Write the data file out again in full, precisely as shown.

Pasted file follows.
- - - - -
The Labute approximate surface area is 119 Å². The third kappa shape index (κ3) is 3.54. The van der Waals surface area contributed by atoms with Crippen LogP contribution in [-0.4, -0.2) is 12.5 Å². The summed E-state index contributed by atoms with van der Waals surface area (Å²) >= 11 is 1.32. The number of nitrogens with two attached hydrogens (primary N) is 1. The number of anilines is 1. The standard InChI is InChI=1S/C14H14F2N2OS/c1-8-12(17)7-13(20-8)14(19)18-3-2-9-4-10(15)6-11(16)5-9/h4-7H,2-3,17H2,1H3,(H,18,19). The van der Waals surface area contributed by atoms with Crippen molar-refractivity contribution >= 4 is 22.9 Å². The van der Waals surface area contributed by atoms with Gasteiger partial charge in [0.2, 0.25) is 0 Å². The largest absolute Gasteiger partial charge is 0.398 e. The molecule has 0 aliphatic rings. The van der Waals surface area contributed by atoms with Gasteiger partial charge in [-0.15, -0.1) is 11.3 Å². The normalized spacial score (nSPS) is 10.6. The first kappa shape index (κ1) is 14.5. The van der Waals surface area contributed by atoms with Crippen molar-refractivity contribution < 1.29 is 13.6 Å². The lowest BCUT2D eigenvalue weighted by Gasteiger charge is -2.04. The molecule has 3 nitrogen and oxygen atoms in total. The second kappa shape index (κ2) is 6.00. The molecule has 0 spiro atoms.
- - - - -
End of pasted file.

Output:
The Labute approximate surface area is 119 Å². The third kappa shape index (κ3) is 3.54. The van der Waals surface area contributed by atoms with Crippen LogP contribution in [-0.4, -0.2) is 12.5 Å². The summed E-state index contributed by atoms with van der Waals surface area (Å²) >= 11 is 1.32. The number of nitrogens with two attached hydrogens (primary N) is 1. The number of anilines is 1. The standard InChI is InChI=1S/C14H14F2N2OS/c1-8-12(17)7-13(20-8)14(19)18-3-2-9-4-10(15)6-11(16)5-9/h4-7H,2-3,17H2,1H3,(H,18,19). The van der Waals surface area contributed by atoms with Crippen molar-refractivity contribution >= 4 is 22.9 Å². The van der Waals surface area contributed by atoms with Gasteiger partial charge in [0.2, 0.25) is 0 Å². The largest absolute Gasteiger partial charge is 0.398 e. The molecule has 0 aliphatic rings. The van der Waals surface area contributed by atoms with Gasteiger partial charge in [-0.15, -0.1) is 11.3 Å². The normalized spacial score (nSPS) is 10.6. The first kappa shape index (κ1) is 14.5. The van der Waals surface area contributed by atoms with Crippen molar-refractivity contribution < 1.29 is 13.6 Å². The lowest BCUT2D eigenvalue weighted by Gasteiger charge is -2.04. The molecule has 3 nitrogen and oxygen atoms in total. The second kappa shape index (κ2) is 6.00. The molecule has 0 spiro atoms.